If the home assesses as expected (read what happens when the assessments are low) and all the contingencies are met (such as repairs to the surface issues during the inspection, agreed to move out of the seller's date, etc.), then the deal moves into the closing of the escrow period. The following are the expected closing costs for home buyers and sellers in California (and, practically speaking, the rest of the United States) during the closing of the escrow period.
Closing Costs for Sellers in California
- Broker’s Commission – the fee charged by the listing broker for marketing the property that is typically split evenly with the seller’s broker
- Title Insurance – assures the buyer that they'll take possession of real property that is unencumbered by title defects like prior liens. Seller pays for the buyer’s policy
- Documentary Transfer Tax – a governmental tax on the transfer of real property, over and above any lien, also called a real estate transfer tax in other states
- Seller Concessions – any fees the seller agrees to pay on behalf of the buyer such as prorated property taxes, mortgage discount points, or a home warranty
- Escrow – pays for escrow services and additional items like document preparation
- Attorney – paid to the attorney that represents the seller, if applicable
Closing Costs for Buyers in California
Home buyers can expect average closing costs in California of between 2% and 3%. There are two types of expenditure: one-time (non-recurring) and recurring (pro-rated or ongoing). For example , if you buy a $800,000 home in Los Angeles, your one-time and recurring closing costs would range from $16,000 to $24,000. Let's break the fees for each type.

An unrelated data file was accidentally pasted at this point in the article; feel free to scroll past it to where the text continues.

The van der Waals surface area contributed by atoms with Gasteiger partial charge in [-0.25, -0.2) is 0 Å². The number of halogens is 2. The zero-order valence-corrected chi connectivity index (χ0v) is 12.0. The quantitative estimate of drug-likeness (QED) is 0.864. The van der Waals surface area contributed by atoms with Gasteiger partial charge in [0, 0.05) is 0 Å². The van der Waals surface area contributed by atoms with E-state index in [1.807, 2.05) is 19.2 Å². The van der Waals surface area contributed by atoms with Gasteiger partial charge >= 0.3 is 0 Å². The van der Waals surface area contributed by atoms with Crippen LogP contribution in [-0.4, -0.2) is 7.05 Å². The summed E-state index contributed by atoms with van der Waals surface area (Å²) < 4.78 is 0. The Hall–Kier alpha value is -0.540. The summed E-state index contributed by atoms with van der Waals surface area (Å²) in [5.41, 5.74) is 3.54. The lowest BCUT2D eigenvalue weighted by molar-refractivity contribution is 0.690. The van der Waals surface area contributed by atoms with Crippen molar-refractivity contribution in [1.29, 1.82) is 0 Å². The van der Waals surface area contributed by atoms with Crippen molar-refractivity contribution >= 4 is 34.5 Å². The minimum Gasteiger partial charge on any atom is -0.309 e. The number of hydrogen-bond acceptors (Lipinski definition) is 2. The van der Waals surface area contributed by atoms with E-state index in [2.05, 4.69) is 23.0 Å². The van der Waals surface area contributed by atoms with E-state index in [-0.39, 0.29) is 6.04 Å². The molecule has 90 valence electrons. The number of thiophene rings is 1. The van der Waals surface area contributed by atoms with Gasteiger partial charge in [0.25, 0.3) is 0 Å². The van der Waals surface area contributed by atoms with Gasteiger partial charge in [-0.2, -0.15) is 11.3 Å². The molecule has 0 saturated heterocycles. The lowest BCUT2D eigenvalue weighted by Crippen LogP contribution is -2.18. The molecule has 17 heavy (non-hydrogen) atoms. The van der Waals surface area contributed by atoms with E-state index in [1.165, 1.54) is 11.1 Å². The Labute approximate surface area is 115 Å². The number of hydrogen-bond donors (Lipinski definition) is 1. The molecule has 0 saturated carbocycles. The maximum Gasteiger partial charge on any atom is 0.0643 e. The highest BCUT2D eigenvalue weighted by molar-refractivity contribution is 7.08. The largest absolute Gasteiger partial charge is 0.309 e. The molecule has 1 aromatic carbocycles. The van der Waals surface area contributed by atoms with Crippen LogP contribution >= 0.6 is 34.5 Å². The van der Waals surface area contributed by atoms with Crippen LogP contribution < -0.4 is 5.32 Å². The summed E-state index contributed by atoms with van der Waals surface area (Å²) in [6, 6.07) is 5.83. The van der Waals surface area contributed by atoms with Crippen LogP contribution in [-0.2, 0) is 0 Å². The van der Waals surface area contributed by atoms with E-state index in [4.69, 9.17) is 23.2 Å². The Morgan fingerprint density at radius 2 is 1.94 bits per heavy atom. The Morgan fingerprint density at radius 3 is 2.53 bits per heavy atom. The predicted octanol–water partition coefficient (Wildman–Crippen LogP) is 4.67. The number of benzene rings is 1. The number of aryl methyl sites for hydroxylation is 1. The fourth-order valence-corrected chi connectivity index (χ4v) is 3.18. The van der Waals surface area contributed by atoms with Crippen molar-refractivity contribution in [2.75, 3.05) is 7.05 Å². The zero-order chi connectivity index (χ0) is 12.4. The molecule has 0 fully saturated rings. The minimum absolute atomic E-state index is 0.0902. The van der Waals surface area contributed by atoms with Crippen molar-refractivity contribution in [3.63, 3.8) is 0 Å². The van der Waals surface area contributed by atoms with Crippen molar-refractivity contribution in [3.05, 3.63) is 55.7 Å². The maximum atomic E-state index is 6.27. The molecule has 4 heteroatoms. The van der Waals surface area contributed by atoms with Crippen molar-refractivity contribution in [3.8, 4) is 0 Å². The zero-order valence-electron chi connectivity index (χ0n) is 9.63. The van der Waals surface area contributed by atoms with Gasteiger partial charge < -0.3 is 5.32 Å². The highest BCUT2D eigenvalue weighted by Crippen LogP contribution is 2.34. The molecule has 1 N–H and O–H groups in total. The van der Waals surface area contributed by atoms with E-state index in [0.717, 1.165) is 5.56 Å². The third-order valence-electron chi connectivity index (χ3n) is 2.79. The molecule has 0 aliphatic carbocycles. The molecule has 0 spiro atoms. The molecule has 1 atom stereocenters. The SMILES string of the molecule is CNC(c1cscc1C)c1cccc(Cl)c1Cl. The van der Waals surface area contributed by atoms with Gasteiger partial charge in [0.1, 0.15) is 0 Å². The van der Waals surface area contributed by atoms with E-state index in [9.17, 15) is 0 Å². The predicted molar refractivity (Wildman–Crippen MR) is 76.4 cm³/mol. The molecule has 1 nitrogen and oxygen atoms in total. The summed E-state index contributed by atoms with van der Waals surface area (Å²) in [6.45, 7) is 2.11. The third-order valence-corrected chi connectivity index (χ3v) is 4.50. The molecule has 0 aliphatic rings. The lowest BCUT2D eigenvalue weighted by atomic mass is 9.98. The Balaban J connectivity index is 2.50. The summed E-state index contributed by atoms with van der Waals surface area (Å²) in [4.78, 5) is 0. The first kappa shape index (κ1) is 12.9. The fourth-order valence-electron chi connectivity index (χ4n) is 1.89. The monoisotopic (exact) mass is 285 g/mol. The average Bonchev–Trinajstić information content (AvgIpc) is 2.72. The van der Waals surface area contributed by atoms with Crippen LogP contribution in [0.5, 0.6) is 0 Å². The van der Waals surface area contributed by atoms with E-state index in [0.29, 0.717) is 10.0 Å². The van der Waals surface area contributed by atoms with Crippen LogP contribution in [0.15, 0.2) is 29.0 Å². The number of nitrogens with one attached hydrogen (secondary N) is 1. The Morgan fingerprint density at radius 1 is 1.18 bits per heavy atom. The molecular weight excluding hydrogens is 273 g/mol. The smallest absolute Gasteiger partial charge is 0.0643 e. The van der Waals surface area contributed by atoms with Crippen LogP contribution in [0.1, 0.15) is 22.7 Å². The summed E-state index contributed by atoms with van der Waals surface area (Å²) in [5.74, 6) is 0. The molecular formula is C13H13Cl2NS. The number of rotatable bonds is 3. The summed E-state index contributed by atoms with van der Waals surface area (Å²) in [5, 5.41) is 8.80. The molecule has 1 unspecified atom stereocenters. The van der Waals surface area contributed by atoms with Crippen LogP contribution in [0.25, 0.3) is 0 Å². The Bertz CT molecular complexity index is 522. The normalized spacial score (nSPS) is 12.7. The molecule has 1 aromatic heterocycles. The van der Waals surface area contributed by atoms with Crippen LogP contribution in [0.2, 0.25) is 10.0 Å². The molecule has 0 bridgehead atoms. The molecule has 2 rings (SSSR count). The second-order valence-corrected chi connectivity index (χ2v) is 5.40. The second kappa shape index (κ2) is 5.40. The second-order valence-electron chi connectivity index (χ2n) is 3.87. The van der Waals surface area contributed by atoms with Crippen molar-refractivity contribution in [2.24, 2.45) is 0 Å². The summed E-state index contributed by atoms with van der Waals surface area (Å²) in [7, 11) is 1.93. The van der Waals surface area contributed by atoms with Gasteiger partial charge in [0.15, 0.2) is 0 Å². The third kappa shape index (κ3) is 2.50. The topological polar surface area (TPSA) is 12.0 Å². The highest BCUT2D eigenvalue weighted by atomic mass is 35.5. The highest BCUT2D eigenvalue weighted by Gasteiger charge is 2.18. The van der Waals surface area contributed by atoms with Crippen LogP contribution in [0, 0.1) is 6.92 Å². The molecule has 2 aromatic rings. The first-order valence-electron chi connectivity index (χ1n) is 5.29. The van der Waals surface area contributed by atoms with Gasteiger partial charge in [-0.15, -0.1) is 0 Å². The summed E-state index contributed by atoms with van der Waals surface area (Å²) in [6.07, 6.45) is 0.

Non - Recurring Fees
Escrow – the fee paid for escrow services
Title Insurance – a search of the title's history ensures that the title is free of defects like liens or other encumbrances. The ensuing insurance policy is paid by the buyer/borrower and protects the lender in case unforeseen issues with the title arise.
Notary – the cost to verify signatures
Recording – fee for recording the change of ownership with the county government
Mortgage origination – fees paid for originating the loan
Underwriting - the administrative cost of evaluating the borrower and the property
Processing – covers the paperwork and deal management
Flood certification – a risk assessment of the property
Discount points – fees to “buy down” the current market interest rate on a mortgage
Mortgage insurance – typically required by lenders when down payments are less than 20% of the purchase price of the home
Recurring or Prorated Fees
Recurring fees are items that you can expect in the course of home ownership, such as property taxes. At the end of the day, some funds are set aside to pay the first few installments of these ongoing expenses. This ensures a smoother transition for the new home owner while adjusting to the new payment schedule. You may hear that professionals working on your deal use words such as "impounds" or "reserves" to refer to the collection of these upfront, prorated fees.